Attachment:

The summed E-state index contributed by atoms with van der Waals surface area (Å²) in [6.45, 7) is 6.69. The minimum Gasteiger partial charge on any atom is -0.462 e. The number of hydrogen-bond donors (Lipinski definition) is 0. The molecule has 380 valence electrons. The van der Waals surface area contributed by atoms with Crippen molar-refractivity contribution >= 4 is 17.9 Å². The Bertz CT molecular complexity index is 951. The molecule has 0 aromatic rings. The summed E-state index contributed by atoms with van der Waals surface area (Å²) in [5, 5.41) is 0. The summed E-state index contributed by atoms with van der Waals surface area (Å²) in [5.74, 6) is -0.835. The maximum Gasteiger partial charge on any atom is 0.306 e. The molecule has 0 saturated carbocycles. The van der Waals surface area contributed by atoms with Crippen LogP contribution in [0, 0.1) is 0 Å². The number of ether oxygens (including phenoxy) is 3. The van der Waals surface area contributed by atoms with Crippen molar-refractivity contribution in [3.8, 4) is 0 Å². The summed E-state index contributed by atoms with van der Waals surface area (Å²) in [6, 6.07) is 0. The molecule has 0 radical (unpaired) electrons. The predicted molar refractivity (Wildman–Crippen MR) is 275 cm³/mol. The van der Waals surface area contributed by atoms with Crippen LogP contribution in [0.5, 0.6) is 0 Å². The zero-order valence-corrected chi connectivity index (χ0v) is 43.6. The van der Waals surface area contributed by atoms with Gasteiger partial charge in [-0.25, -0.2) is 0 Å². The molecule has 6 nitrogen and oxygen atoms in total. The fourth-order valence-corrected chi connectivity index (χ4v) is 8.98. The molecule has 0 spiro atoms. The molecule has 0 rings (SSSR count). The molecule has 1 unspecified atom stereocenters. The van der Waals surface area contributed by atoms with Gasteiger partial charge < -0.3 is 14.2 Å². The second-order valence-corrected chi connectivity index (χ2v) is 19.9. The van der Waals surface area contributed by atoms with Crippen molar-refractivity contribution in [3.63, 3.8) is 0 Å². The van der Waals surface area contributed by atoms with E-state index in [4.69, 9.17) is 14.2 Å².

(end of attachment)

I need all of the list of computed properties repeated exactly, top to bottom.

The summed E-state index contributed by atoms with van der Waals surface area (Å²) in [6.45, 7) is 6.69. The minimum Gasteiger partial charge on any atom is -0.462 e. The number of hydrogen-bond donors (Lipinski definition) is 0. The molecule has 380 valence electrons. The van der Waals surface area contributed by atoms with Crippen molar-refractivity contribution >= 4 is 17.9 Å². The Bertz CT molecular complexity index is 951. The molecule has 0 aromatic rings. The summed E-state index contributed by atoms with van der Waals surface area (Å²) in [5, 5.41) is 0. The summed E-state index contributed by atoms with van der Waals surface area (Å²) in [5.74, 6) is -0.835. The maximum Gasteiger partial charge on any atom is 0.306 e. The molecule has 0 saturated carbocycles. The van der Waals surface area contributed by atoms with Crippen LogP contribution in [0, 0.1) is 0 Å². The number of ether oxygens (including phenoxy) is 3. The van der Waals surface area contributed by atoms with Crippen molar-refractivity contribution in [3.8, 4) is 0 Å². The summed E-state index contributed by atoms with van der Waals surface area (Å²) in [6, 6.07) is 0. The molecule has 0 radical (unpaired) electrons. The predicted molar refractivity (Wildman–Crippen MR) is 275 cm³/mol. The van der Waals surface area contributed by atoms with Crippen LogP contribution in [0.5, 0.6) is 0 Å². The zero-order valence-corrected chi connectivity index (χ0v) is 43.6. The van der Waals surface area contributed by atoms with Gasteiger partial charge in [-0.25, -0.2) is 0 Å². The molecule has 6 nitrogen and oxygen atoms in total. The fourth-order valence-corrected chi connectivity index (χ4v) is 8.98. The molecule has 0 spiro atoms. The molecule has 0 rings (SSSR count). The molecule has 1 unspecified atom stereocenters. The van der Waals surface area contributed by atoms with Gasteiger partial charge < -0.3 is 14.2 Å². The second-order valence-corrected chi connectivity index (χ2v) is 19.9. The van der Waals surface area contributed by atoms with Crippen molar-refractivity contribution in [3.63, 3.8) is 0 Å². The van der Waals surface area contributed by atoms with E-state index in [4.69, 9.17) is 14.2 Å².